global communities
A club would give foreign children living in Japan a chance to take part in the local and global communities, communicating with children from other countries, finding out what they were thinking and doing, all linked together by a common project. It seemed like a good idea because, like Sadako’s original cranes and the response of her classmates, it sprang spontaneously from a sincere wish to do something about a situation that seems hopelessly beyond a child’s influence. It was a manifestation of social concern, of creativity, of the urge to reach out across barriers of space and culture to become part of a larger community. It held the promise of taking the children beyond themselves.

    The belief that good teaching empoweres children to have wonderful ideas and supports them to follow through and actualise their creations.

   At the beginning of the school year in September 1985, the Hiroshima International School community voted that the 1000 Crane Club would become an integral feature of each class and of the school as a whole. Teachers would provide open class time for the project, be accepting of its expansion and integration into other domains, and would facilitate, but not dictate, what would happen with the activities and direction of the project. As much as possible the club would be children’s living social studies, consonant with the school’s emphasis on self-governance and the experiential study of Japanese culture and history. The students would research and publish a booklet on Hiroshima and Sadako and ask students to form 1000 Crane Clubs around the world. The children also decided the school’s Club would emphasise hands-on project extensions, cross-age work and teaching, debate and discussion of moral and social dilemmas, conflict mediation and resolution skills, role-playing and simulations, and arts and crafts.

    We decided as a community that each member would learn to fold a crane, at least as a Japanese craft. No one had to fold cranes ‘for peace’ (interpreted as folding cranes to go into the 1000 Crane Club booklet). We decided as a staff that active discussion of war and peace and the nuclear debates would arise only from the concerns of students themselves. The horror of Hiroshima and the anxieties of a potential holocaust would not be initiated by teachers; we would fervently support any discussion and exploration initiated by the students. However, teachers agreed the concepts of conflict and conflict resolution would be active and prominent features of our education program, as would the study of critical thinking, debate, advertising, and propaganda; and the history of a place, now called Hiroshima.

    Part of our reluctance for a nuclear-horror approach to peace education was that it was an emotional and cognitive imposition. Hiroshima City’s Peace Curriculum, which we were invited to adopt and which was required of all City elementary schools, begins in first grade with a typical lesson showing children drawings of the horrors of war, including bodies in flames, with the admonition, ‘War is terrible! War is wrong, isn’t it?’ While we agreed with the evil and inhumanity of war, we were bothered by the admonish-and-scare-them-to-believe-in-peace tactics.

    On the other hand, we weren’t living survivors of the atomic firebomb as were the writers of the curriculum. From our limited and perhaps naive perspective, peace was not the simple abolition of war and conflict. Peace was a way of life, an attitude toward self and others. How can we help children resolve conflicts more reasonably and humanely? If conflicts and problems are essential for growth, then collaborative conflict resolution and problem solving would become essential activities of our ‘peace club.’ Our greatest concern was to avoid simply talking about peace but to actualise it within the cooperative and collaborative ethos of our community. Preach little. Practice what we value a lot.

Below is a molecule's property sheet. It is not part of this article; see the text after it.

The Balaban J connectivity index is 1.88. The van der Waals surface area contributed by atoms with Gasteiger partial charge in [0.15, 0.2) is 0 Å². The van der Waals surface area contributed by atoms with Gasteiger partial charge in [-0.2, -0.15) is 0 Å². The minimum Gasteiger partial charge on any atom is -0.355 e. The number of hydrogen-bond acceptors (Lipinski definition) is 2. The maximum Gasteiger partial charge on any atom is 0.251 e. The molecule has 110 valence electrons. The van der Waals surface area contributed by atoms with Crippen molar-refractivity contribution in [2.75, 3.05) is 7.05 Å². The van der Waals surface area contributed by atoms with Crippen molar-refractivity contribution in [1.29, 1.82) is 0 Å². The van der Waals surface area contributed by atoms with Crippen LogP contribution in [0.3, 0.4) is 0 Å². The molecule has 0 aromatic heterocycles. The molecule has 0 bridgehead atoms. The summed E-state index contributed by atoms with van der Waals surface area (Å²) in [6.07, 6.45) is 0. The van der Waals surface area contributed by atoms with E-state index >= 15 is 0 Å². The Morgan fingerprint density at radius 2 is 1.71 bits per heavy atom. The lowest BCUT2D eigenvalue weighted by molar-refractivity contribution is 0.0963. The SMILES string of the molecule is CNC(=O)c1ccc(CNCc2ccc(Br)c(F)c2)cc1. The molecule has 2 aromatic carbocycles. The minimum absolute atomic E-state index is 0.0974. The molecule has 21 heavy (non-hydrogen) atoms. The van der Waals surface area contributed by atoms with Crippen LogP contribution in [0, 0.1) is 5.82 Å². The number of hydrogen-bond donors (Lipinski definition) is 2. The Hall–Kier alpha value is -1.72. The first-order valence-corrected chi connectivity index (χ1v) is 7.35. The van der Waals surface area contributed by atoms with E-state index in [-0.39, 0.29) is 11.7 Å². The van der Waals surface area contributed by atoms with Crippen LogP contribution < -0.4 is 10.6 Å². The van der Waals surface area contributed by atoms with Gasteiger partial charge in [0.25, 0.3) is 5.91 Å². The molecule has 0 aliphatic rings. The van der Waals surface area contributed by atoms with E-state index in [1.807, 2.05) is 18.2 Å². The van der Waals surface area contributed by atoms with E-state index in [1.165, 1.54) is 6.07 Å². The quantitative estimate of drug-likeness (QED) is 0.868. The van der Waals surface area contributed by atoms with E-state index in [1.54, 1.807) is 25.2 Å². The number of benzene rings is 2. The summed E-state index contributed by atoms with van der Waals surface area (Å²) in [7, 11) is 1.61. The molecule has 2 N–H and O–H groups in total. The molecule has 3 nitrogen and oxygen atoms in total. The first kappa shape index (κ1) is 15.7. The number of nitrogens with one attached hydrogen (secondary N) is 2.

On October 25, 1985, the thirtieth anniversary of Sadako’s death, the 1000 Crane Club was born. The students had spent over a month researching and planning their 1000 Crane Club booklet, which contains letters to students and teachers, a bibliography on Hiroshima, the story of Sadako, illustrations on paperfolding, and an actual paper crane. Hundreds of booklets were sent to important leaders and organisations and to Sadako’s parents and members of the Paper Crane Club who were present. Then we waited. Within the year hundreds of groups had written to receive the booklet, and by the end of 1986, when UNESCO’s Courier published a story on Sadako and the 1000 Crane Club, we had received a first 1000 cranes from a school in the United States, and in return, we had sent them a photograph and certificate of membership. The Club was launched.

    The story of Sadako and the Paper Crane Club is powerful on many levels. It illustrates a grim truth about nuclear weapons and symbolises a fear of nuclear war that has been a part of many children’s and adults’ consciousness for more than two generations. It is also the story of a young person’s patience, courage, hope and creative activism in the face of the ultimate fear of pain and death. Sadako’s story is the tale of the power of children working together in partnership for a common cause. Groups of children folded paper cranes, started a movement, raised funds, built a monument, and established paper cranes as a globally recognised symbol of hope and the wish for peace. The story thereby opened a channel for the creative, peaceful expression of fear about nuclear war in particular, and more generally, it provided a channel to express deep-felt concern about peoples’ inhumanity towards others, as well as the hope for a better world.